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RFID: The Upside Is 'Incredible'

Tom Grant has served as Chairman and CEO of ThingMagic since 2001. Prior to joining ThingMagic full-time as CEO in 2004, he was an early stage venture investor and business advisor to Boston's high technology companies. He is founder and managing partner of Protos, and general partner for Applied Technology, both early stage venture investment funds.

Tom Grant has served as Chairman and CEO of ThingMagic since 2001. Prior to joining ThingMagic full-time as CEO in 2004, he was an early stage venture investor and business advisor to Boston's high technology companies. He is founder and managing partner of Protos, and general partner for Applied Technology, both early stage venture investment funds. He was previously with Softbridge MicroSystems, a PC software development company, and Data Resources, Inc., where he was group vice president. Tom has served on the Board of Directors of several early stage companies. He is a Trustee of Northeast Health Systems, a $300M community health system north of Boston, and founder and Director of Heads Up!, a non-profit devoted to linking community service activity and student-athletes.

. You are, or have been, involved in a number of startup companies — such as Protos, Applied Technology, Softbridge, Data Resources and Ambient Devices — either as a founder, executive, or by serving on the Board of Directors. What prompted you to become involved in so many companies?  And where do you find the time to be actively involved in them all?

TG: The extensive list speaks more to how long I have been around then time sharing among so many at any one time!  That said, I enjoy serving on a couple of boards even as I serve as CEO of ThingMagic. It provides perspective and stimulates ideas that I can bring back to my work here. For example, I have the pleasure of being a Trustee for a $300M Healthcare Organization; figuring out the future of healthcare and the role that technology will play is truly exciting. As we all know healthcare offers great promise for RFID and Sensors (RFIDS); being able to assess its use within the context of the greater healthcare organization is very valuable. Where and when did your passion for electronics and interest in becoming part of start-up companies develop?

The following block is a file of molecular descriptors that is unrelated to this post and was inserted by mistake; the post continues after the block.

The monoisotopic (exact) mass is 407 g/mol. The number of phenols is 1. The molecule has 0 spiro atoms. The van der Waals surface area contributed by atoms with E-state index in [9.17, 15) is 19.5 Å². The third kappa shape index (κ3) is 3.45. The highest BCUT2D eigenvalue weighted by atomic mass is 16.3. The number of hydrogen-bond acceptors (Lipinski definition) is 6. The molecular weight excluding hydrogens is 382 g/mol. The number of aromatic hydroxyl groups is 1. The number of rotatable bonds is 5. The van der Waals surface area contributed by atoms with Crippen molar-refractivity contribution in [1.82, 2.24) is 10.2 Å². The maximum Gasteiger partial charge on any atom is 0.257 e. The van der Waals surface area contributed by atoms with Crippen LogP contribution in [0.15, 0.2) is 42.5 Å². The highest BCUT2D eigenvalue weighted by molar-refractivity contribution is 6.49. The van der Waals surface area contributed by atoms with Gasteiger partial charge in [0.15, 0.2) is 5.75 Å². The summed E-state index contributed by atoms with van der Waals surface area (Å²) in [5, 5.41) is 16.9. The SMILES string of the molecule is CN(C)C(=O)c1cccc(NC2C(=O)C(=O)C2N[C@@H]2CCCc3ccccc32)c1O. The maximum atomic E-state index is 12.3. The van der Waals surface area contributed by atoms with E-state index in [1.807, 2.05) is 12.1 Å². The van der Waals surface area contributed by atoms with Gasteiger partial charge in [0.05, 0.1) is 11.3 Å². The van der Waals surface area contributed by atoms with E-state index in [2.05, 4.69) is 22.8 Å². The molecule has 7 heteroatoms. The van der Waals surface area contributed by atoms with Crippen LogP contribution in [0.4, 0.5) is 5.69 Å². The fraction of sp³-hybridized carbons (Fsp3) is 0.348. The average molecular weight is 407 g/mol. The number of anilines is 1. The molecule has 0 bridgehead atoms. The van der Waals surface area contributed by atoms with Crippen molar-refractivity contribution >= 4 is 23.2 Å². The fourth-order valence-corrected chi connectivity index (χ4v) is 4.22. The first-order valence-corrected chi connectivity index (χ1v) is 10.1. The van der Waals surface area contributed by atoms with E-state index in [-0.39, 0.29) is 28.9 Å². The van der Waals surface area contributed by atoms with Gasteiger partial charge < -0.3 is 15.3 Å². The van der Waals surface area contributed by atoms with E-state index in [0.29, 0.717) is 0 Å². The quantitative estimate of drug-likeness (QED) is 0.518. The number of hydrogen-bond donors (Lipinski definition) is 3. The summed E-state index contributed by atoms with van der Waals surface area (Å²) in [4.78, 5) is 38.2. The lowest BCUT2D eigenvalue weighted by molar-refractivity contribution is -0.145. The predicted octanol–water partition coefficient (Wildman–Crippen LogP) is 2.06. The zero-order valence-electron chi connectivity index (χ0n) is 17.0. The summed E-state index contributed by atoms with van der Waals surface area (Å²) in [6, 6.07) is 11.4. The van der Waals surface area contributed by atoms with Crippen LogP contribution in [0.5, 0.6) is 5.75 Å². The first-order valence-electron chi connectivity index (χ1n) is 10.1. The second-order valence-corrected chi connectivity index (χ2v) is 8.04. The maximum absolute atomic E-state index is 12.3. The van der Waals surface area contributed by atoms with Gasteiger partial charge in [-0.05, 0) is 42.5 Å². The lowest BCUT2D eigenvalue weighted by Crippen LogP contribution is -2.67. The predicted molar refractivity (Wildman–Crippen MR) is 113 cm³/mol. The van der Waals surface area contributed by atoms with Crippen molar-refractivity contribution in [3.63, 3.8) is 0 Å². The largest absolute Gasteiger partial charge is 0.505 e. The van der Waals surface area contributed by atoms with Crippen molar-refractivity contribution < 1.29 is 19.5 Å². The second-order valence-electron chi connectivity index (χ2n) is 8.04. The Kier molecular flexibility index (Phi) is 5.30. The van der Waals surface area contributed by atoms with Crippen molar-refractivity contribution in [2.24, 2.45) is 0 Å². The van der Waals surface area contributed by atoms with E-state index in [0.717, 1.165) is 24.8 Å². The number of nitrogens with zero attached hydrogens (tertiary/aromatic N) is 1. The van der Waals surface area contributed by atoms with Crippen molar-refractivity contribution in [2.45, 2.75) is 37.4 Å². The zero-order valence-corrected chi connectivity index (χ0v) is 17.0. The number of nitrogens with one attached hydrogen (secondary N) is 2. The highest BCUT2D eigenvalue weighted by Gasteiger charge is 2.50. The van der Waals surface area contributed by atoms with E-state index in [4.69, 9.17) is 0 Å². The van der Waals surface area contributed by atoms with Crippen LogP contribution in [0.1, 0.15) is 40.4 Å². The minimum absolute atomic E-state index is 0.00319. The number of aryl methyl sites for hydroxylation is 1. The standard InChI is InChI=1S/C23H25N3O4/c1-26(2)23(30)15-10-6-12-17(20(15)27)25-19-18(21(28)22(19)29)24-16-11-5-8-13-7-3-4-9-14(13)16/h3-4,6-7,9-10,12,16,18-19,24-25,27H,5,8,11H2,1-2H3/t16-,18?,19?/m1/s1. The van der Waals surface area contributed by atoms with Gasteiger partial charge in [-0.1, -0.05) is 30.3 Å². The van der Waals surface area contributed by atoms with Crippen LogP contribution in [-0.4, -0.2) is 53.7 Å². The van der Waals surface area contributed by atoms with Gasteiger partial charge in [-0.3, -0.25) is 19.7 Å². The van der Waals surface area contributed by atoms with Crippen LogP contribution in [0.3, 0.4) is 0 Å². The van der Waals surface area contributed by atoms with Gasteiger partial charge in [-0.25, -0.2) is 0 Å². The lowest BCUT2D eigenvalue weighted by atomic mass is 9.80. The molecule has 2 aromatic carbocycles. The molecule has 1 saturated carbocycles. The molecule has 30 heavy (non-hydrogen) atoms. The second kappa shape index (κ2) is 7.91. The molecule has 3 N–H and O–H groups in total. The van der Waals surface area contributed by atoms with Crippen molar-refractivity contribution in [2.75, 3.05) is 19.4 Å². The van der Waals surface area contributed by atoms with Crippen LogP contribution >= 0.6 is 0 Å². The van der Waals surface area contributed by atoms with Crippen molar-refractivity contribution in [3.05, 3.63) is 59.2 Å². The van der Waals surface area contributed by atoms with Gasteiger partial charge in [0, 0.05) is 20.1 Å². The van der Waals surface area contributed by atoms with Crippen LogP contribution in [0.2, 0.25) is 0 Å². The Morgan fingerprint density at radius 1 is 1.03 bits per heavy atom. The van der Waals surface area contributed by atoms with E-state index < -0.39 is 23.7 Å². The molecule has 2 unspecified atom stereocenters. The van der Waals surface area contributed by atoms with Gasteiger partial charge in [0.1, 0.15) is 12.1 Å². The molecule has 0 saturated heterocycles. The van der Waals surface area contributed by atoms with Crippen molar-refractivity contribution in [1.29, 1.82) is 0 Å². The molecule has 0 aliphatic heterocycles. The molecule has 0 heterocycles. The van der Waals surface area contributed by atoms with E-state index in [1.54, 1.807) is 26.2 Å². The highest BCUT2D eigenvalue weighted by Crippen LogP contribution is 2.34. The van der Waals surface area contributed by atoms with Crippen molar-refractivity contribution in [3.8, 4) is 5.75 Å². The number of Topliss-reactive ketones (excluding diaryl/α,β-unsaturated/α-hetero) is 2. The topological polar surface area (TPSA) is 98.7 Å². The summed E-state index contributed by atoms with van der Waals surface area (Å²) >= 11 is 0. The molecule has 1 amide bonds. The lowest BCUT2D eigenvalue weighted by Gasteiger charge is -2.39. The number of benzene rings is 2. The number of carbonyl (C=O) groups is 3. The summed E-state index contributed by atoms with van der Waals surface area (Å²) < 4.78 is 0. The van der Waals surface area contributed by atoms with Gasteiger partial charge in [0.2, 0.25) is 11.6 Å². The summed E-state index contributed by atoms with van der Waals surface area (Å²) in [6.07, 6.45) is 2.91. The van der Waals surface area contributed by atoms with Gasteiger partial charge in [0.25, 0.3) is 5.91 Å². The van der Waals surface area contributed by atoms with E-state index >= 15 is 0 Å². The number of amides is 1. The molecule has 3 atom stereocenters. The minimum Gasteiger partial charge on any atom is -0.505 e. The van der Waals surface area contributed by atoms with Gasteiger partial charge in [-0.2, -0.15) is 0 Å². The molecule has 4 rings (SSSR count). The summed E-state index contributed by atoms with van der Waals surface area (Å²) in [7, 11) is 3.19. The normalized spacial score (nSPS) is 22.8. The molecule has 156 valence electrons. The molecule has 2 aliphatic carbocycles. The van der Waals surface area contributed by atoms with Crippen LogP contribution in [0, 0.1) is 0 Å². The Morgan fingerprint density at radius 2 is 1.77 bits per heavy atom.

TG: My first job was with Data Resources, at the time a technology-based information service start-up. Within 4 years we went public and in another 4 years we were acquired by McGraw Hill. That 8 year ‘ride’ was very exciting. I was never able to settle into the large corporate culture; I recognized I enjoyed the challenge and the thrill of building and investing in companies. Since that time, I have been involved as a venture investor, board member or CEO of early stage companies. What other interests/hobbies do you have? 

TG: I have been blessed with a great family;  we have always found ways to get together locally or venture to places like Europe and Africa.  I enjoy coaching basketball — have done so for nearly 20 years and continue to do so in my local community. These days I am working on my golf game — not yet a pretty sight! Given your involvement with numerous startups, why did you first consider being on the Board of Directors for ThingMagic (at the time a small startup) and what led you to the decision to take over the position of CEO in 2004?

TG: In 2001, I was introduced to ThingMagic’s founders as a source of investment capital. We mutually decided against use of outside capital to fund the business. I was thoroughly impressed with the founders — they are brilliant scientists, dedicated entrepreneurs and importantly good people. As a result I became an advisor to assist them in how best to self fund their organization. In 2004, we decided that we would pursue outside capital to support ThingMagic’s decision to bring reader hardware to the market directly. That decision led to my joining full-time as CEO, a role I have thoroughly enjoyed in light of the challenges associated with navigating the uneven adoption of UHF RFID technology. ThingMagic has experienced a growing success with the products in a number of markets, such as the supply chain, vehicle & tool tracking, just to name a couple. What do you think has contributed the most toward ThingMagic's success?